I knew who it was before the bells on the door finished chiming. 4:47. Every day this week at precisely this time, Joe had walked through the door. Without fail. Without looking up from what I was doing, I called, “No.”
“But I didn’t even get to ask you yet, Frankie!” Joe called back, sliding into the chair in front of me.
“The question has been the same every day this week. Answer’s still no.”
“I know you can figure it out, and the police aren’t even going to try, Frankie.” Joe ran his hand through his slick hair, slinking farther down into the chair. “You have to help her.”
I sighed and looked up. “Joe, the police have done all they can. What makes you think I can do more?”
“I know you can! It’s what you do – you help people find things!”
“Things. Not people.” I went back to the papers on my desk. I knew if I entertained Joe for a few minutes, he would eventually get up and go back to the bar next door. While not the best scenario, it was the best I was willing to give him. No use giving false hope.
Joe sat up quickly, knocking the business card holder off the desk. Distracted, he bent to pick one up. Turning it towards me, he pointed. “Finder of things once lost.” Leaning forward, he put the card in my face. “I know you can help, Frankie. Please. For me. If not for her, do it for your brother.”
“You know that’s not how it works, Joe.” I sighed again. “You know I hate it when you call me ‘Frankie.’ Look, I’ll ask around. But that’s it. I can’t believe I’m agreeing to do even that—oof!” All the air rushed out of my chest as Joe leapt across the desk, knocked me, him and the chair over, Joe landing on top of the pile. “Joe, I can’t breathe.”
Grinning like a jackal, Joe slid off him. “I knew it, Frankie! I knew you’d do the right thing and help me!”
Standing up, I wasn’t sure what I should tell him. Ignoring him for the week didn’t help, and I didn’t think that there was anything that I could do that the police haven’t already tried. But, he was family, and even if he didn’t know what he was getting into, I did.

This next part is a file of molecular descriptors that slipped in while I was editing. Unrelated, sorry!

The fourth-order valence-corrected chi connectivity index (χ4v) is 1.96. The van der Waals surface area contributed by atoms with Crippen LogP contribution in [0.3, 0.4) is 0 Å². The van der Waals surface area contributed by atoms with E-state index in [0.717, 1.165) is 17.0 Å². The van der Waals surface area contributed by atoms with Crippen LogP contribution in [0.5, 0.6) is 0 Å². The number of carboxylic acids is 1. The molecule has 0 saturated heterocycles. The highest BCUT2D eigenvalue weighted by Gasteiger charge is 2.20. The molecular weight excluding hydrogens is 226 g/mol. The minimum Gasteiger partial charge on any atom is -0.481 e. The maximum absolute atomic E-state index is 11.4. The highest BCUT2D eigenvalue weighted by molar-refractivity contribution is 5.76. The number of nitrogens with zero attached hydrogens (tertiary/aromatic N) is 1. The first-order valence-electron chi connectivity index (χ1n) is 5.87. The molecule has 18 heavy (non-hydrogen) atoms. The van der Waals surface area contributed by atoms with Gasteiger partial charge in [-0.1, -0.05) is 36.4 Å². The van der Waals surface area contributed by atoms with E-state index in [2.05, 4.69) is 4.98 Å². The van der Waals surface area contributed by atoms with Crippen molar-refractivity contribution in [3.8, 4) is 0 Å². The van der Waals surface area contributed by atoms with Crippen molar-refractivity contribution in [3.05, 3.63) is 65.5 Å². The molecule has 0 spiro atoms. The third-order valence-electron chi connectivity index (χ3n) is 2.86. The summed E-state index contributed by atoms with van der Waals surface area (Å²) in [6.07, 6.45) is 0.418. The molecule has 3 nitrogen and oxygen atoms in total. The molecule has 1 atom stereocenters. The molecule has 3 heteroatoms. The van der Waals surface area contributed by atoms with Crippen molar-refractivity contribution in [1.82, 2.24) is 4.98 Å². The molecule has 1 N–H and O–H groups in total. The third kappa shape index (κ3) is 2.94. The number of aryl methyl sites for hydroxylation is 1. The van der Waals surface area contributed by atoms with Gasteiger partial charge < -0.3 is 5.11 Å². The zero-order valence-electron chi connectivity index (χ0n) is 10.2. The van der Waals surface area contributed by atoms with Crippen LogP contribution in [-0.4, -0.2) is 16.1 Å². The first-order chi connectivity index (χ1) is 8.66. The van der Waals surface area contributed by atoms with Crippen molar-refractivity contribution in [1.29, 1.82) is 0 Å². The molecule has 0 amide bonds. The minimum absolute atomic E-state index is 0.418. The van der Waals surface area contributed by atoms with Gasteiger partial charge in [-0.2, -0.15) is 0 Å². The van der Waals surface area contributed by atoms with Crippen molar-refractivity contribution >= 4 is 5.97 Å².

Some people, once lost, shouldn’t be found.
Walking around the desk, I picked up the fallen cards, thinking. “Go home, Joe. No stopping at the bar tonight, ok? In fact, that’s my fee—your sobriety.” I looked up. “Is she worth that to you?”
“Sure. Sure, Frankie.” His face took a more sober look, as if to show me he could do it if he wanted to. “Straight home. And you’ll call if you find out anything, right? I mean—“
“If I find anything, I’ll call the police,” I said, cutting him off. “Now go home, before I change my mind. Seems I have some more work to do tonight.”
“Thanks, Frankie!” Joe, grinning again, thumped me on the back before shuffling off towards the door. “I owe you!”
Yeah, right, I thought.
Leaning back in my chair, I glanced at the only personal touch on my desk. The photo was old, but still captured the zest and life in her eyes. Her hair cascaded down her shoulders, continuing down to her waist, I knew, even though the photo stopped well before that. A soft smile on her lips and a spark in her eyes. How I missed that smile.
Not for Joe, I thought, but for you. I’d do anything for you, Tina.